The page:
Background: Although malignant pleural mesothelioma (MPM) is generally a disease associated with more advanced age, the association of age, treatment, and outcomes has not been well-characterized. We evaluated the impact of age on outcomes in patients with MPM to provide data for use in the treatment selection process for elderly patients with potentially resectable disease.
Patients and methods: Overall survival (OS) of patients younger than 70 and 70 years or older with Stage I to III MPM who underwent cancer-directed surgery or nonoperative management in the Surveillance, Epidemiology, and End Results database (2004-2010) was evaluated using multivariable Cox proportional hazard models and propensity score-matched analysis.
Results: Cancer-directed surgery was used in 284 of 879 (32%) patients who met inclusion criteria, and was associated with improved OS in multivariable analysis (hazard ratio, 0.71; P = .001). Cancer-directed surgery was used much less commonly in patients 70 years and older compared with patients younger than 70 years (22% [109/497] vs. 46% [175/382]; P < .001), but patients 70 years and older had improved 1-year (59.4% vs. 37.9%) and 3-year (15.4% vs. 8.0%) OS compared with nonoperative management. The benefit of surgery in patients 70 years and older was observed even after propensity score-matched analysis was used to control for selection bias.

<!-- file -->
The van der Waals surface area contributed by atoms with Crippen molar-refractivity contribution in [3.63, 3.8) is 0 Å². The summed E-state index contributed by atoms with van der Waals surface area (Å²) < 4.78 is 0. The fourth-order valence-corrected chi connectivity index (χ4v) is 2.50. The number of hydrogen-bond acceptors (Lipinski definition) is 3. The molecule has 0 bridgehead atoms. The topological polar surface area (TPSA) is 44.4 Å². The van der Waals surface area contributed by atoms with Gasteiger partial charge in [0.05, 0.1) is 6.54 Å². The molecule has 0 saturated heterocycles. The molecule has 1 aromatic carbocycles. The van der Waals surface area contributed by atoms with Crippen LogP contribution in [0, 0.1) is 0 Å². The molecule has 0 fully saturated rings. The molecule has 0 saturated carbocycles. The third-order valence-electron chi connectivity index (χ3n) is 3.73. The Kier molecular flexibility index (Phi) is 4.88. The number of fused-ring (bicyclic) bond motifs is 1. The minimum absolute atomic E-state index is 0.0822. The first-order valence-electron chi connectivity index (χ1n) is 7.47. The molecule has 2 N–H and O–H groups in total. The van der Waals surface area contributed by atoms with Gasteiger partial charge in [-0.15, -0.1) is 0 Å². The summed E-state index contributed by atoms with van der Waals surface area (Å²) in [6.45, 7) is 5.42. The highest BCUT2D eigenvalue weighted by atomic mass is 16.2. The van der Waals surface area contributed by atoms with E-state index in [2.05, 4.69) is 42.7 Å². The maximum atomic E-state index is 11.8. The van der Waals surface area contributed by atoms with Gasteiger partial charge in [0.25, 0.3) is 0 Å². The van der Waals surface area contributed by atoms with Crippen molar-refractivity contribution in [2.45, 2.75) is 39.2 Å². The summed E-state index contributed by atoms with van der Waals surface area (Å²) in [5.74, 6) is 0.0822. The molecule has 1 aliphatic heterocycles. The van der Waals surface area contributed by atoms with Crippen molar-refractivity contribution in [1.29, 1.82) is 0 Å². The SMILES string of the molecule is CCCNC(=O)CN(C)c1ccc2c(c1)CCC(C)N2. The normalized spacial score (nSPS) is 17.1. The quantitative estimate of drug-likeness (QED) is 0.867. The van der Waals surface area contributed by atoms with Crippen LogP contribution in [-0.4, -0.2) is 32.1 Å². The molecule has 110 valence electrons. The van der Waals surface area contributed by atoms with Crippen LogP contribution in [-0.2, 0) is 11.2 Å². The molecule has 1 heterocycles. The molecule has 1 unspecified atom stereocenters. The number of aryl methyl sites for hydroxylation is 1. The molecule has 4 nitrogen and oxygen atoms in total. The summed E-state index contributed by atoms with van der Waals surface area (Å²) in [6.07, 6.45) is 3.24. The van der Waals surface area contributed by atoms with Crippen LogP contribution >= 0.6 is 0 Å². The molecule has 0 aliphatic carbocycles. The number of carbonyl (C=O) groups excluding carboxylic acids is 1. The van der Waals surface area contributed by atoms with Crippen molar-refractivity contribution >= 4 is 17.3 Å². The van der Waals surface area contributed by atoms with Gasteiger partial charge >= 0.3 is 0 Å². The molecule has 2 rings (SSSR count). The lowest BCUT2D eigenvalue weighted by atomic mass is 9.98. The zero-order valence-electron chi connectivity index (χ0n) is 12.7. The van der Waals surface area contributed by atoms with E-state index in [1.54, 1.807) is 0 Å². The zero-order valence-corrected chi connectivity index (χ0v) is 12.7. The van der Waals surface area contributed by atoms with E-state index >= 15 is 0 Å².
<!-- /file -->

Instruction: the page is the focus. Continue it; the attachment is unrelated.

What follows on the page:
Conclusion: Surgical treatment is associated with improved survival compared with nonoperative management for both patients younger than 70 years and patients aged 70 years or older.
Keywords: Elderly; Geriatric; Non-sarcomotoid; Operative; Survival.
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